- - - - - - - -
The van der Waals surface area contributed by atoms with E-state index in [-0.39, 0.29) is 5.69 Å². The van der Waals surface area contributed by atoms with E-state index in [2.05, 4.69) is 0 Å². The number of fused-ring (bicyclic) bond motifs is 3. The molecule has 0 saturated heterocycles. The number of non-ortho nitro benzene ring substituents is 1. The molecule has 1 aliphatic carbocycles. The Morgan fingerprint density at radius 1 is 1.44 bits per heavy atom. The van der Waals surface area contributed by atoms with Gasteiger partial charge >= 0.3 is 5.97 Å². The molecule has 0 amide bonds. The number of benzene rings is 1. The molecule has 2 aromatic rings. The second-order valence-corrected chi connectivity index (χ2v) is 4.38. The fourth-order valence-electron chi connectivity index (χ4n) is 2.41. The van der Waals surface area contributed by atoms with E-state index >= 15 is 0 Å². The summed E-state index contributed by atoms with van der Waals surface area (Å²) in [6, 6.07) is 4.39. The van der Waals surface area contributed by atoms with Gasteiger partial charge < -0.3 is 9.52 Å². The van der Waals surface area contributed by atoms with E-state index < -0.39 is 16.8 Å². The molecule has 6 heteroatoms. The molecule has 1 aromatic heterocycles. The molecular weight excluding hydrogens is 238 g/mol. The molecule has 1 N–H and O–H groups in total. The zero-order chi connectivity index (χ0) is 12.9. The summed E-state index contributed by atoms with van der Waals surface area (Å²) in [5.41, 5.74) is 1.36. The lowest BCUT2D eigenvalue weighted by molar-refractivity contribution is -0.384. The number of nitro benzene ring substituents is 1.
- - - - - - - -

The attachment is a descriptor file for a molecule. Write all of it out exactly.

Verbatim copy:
The van der Waals surface area contributed by atoms with E-state index in [-0.39, 0.29) is 5.69 Å². The van der Waals surface area contributed by atoms with E-state index in [2.05, 4.69) is 0 Å². The number of fused-ring (bicyclic) bond motifs is 3. The molecule has 0 saturated heterocycles. The number of non-ortho nitro benzene ring substituents is 1. The molecule has 1 aliphatic carbocycles. The Morgan fingerprint density at radius 1 is 1.44 bits per heavy atom. The van der Waals surface area contributed by atoms with Gasteiger partial charge >= 0.3 is 5.97 Å². The molecule has 0 amide bonds. The number of benzene rings is 1. The molecule has 2 aromatic rings. The second-order valence-corrected chi connectivity index (χ2v) is 4.38. The fourth-order valence-electron chi connectivity index (χ4n) is 2.41. The van der Waals surface area contributed by atoms with E-state index >= 15 is 0 Å². The summed E-state index contributed by atoms with van der Waals surface area (Å²) in [6, 6.07) is 4.39. The van der Waals surface area contributed by atoms with Gasteiger partial charge < -0.3 is 9.52 Å². The van der Waals surface area contributed by atoms with E-state index < -0.39 is 16.8 Å². The molecule has 6 heteroatoms. The molecule has 1 aromatic heterocycles. The molecular weight excluding hydrogens is 238 g/mol. The molecule has 1 N–H and O–H groups in total. The zero-order chi connectivity index (χ0) is 12.9. The summed E-state index contributed by atoms with van der Waals surface area (Å²) in [5.41, 5.74) is 1.36. The lowest BCUT2D eigenvalue weighted by molar-refractivity contribution is -0.384. The number of nitro benzene ring substituents is 1.